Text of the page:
This legend is from K’s friend of a friend. K was born in Canada but moved to southern California when they were 10 where K went to school. K is currently a sophomore studying Screenwriting at SCA.
K’s high school circulated a story about a bunker under the auditorium that had built as a bomb shelter that had been built during the Second World War. “Which, in retrospect doesn’t really make sense because our high school was built after that.” Basically, one of K’s friends wanted to confirm if it was true. There was an upper-field area that he searched in, the auditorium area that he searched underneath, and eventually he gave up trying to find it. But, K’s AP Environmental Science teacher was like “Hey, don’t worry, it definitely exists.” So, K’s friend went back and tried to find it. K believes it might have originated from the orchestra pit, and a student seeing something freaky down there. Regardless, the story has become something the seniors tend to pass on to the freshman.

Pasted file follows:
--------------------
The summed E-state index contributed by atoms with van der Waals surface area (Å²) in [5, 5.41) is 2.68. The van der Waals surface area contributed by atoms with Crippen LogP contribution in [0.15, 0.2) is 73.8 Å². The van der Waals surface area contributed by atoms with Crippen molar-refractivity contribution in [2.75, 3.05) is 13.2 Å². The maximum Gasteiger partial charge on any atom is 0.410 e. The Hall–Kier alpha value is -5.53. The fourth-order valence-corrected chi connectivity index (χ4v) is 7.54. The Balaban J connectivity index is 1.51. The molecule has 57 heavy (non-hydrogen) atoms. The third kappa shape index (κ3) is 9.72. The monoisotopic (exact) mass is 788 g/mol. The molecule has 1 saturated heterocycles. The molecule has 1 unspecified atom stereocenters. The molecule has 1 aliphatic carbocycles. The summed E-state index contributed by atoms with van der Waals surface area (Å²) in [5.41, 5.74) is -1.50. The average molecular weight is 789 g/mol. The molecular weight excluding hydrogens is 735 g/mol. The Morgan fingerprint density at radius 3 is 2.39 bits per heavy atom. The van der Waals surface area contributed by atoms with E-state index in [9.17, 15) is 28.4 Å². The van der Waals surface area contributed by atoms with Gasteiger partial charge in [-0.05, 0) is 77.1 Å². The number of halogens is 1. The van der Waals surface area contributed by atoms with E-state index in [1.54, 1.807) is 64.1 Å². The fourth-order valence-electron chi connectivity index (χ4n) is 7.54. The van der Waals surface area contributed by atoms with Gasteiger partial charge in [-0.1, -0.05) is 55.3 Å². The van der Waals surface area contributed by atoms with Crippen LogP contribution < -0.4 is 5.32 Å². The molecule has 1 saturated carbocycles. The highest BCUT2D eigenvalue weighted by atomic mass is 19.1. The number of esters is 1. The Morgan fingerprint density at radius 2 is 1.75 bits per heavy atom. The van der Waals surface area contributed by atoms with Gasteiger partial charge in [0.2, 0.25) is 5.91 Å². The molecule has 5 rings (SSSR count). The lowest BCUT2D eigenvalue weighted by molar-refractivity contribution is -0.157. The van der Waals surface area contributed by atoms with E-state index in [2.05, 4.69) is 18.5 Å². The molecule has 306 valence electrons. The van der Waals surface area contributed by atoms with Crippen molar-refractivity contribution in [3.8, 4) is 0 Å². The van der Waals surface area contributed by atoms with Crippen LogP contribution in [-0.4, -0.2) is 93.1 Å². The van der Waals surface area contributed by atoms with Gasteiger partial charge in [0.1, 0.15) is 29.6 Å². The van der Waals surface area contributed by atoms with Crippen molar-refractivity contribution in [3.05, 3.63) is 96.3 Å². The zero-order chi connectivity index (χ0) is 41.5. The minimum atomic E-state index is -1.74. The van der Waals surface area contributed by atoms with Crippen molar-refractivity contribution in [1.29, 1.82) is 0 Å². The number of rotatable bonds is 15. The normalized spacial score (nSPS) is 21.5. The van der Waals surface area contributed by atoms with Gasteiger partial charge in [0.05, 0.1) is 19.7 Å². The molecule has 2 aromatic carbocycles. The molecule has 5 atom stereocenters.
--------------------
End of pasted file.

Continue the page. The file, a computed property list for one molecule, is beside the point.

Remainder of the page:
This narrative is a legend; it is set in a time in history that’s remained to the present and the basis of the story is whether or not it is real or fake. Legends often explore if the improbable or impossible is, in fact, possible and in doing so make their audience question whether or not the impossible truly is possible in the real world. The readers can examine their perception of what the real world may be. In the case of the school, the students will always have something to be curious and engaged about. Most children’s lore, including teenagers, are anti-hegemonic for the larger education system. For high school, this evolves into a more intentional and rebellious perception of the outside world. To have a story that introduces inherent falsehood in the school, I believe these teenagers will have something to place their growing pains and rebellious energy in. The backstory of the bomb shelter being built during World War II, or even the Cold War, easily becomes both a flashback into the power of the past and also the absurdity of it; the very thought of a nuclear bomb now seems ridiculous and unlikely. When students place their interest or belief into this possibly true blast from the past, they will place themselves on a high moral pedestal from which to judge history. This encourages childhood anti-hegemony and confidence in themselves, that we have evolved past a time where we needed bomb shelters.